Mideast Leaders Seek `Breakthrough' in Settlement Dispute
Israeli and Palestinian leaders will resume efforts to defuse a dispute over settlement building today in Jerusalem after talks in Egypt overseen by Secretary of State Hillary Clinton showed little sign of resolving the issue.
Israeli Prime Minister Benjamin Netanyahu meets with Palestinian Authority President Mahmoud Abbas, following yesterday’s talks at Egypt’s resort town of Sharm el-Sheikh, U.S. Middle East envoy George Mitchell said. Clinton has been trying to persuade Netanyahu to extend a partial moratorium on building homes in the West Bank.
“We continue our efforts to make progress and we believe we are moving in the right direction overall,” Mitchell said at a news conference yesterday, when asked if there was movement on keeping settlement construction frozen. Egyptian Foreign Minister Ahmed Aboul Gheit said: “We cannot speak of a breakthrough after one meeting.”
Abbas has said he will abandon talks if construction resumes after the 10-month limited moratorium Netanyahu declared in November expires. The Israeli leader has said there has been no change in plans to let the freeze lapse on Sept. 26.
Forging a compromise on the construction moratorium is the “first key test for the future of the peace talks,” said David Makovsky, who directs the project on the Middle East peace process at the Washington Institute for Near East Policy in Washington and is co-author with Dennis Ross of the book, “Myths, Illusions and Peace.”
“Nobody wants to be blamed for the breakdown of the talks and nobody can walk out on the U.S.,” Makovsky said in response to a question by e-mail. “This gives Secretary of State Clinton leverage as she seeks a resolution.”
Clinton will start the day by meeting Israeli President Shimon Peres, officials said. Abbas and Netanyahu are scheduled to meet in the afternoon, according to a statement from Netanyahu’s office. Tomorrow, Clinton travels to Jordan, where she will have lunch with King Abdullah before departing for the U.S.
Mitchell will travel to Syria and Lebanon after the talks close, according to State Department spokesman Philip J. Crowley.
The peace talks, the first direct negotiations between Israel and the Palestinians in more than 20 months, began in Washington earlier this month.
The U.S. envoy gave few details about yesterday’s meeting in Egypt aside from saying that some of the knottiest issues facing Israel and the Palestinians were discussed.
Mitchell said Abbas and Netanyahu “have begun a serious discussion on core issues” in the Middle East conflict, while refusing to say which ones.
“With respect to the core issues, I’m not going to attempt to identify each one that was discussed, but several were, in a very serious, detailed, and extensive discussion,” Mitchell said in response to a question.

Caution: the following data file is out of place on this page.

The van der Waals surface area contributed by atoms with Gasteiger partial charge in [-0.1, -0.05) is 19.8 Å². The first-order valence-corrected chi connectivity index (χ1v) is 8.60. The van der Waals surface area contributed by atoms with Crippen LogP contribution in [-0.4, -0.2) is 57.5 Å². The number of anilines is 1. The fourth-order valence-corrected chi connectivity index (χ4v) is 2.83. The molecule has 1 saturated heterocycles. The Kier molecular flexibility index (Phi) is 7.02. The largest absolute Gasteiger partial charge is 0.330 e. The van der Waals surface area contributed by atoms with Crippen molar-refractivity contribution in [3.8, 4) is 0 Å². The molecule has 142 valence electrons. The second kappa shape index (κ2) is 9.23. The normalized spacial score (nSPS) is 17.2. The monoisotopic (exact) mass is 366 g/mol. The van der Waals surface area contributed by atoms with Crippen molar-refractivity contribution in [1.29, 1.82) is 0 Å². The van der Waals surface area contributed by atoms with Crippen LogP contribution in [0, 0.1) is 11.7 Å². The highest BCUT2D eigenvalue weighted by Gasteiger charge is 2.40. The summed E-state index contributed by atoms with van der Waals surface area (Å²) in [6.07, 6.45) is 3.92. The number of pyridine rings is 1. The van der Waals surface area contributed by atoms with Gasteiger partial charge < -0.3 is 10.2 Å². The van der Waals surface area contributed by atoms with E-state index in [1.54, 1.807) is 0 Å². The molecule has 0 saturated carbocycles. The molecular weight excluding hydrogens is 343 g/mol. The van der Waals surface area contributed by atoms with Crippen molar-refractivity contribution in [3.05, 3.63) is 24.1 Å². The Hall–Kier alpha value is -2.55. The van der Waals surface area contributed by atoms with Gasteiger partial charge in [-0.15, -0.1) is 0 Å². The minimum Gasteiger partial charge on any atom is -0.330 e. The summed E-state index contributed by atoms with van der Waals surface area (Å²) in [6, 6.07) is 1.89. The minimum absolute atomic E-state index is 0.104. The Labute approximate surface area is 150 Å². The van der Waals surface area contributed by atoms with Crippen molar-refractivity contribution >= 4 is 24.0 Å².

The core issues include the borders of a Palestinian state, the status of Jerusalem, security arrangements for Israel and the right of return for Palestinian refugees. Abbas and Netanyahu have agreed to meet every two weeks for a year to reach a framework agreement leading to a formal peace settlement.
Netanyahu told Middle East peace envoy Tony Blair on Sept. 12 that after the moratorium ends Israel won’t build all of the tens of thousands of homes in various stages of approval, said an official familiar with the conversation, speaking on condition of anonymity.
Israel has built about 120 settlements in the West Bank since the late 1960s. Another 100 small settlements, which Israel calls outposts, have sprung up during the past decade. The United Nations says that settlements are illegal and the International Committee of the Red Cross says they breach the Fourth Geneva Convention governing actions on occupied territory. Obama has said they aren’t legitimate.
Israel says settlements don’t fall under the convention because the territory wasn’t recognized as belonging to anyone before the 1967 Middle East war, in which Israel prevailed, and therefore isn’t occupied.
Netanyahu declared the moratorium in a bid to restart peace talks, which were frozen for 20 months after Israel launched a military offensive in the Hamas-controlled Gaza Strip it said was aimed at stopping militants from firing rockets at its southern towns and cities. He said housing construction would be stopped for 10 months in West Bank settlements, excluding some 3,000 homes that already received government approval, as well as some public buildings.
To contact the reporter on this story: Jonathan Ferziger in Sharm el-Sheikh via Tel Aviv at email@example.com; Nicole Gaouette in Sharm el-Sheikh at firstname.lastname@example.org; Alaa Shahine in Sharm el-Sheikh at email@example.com.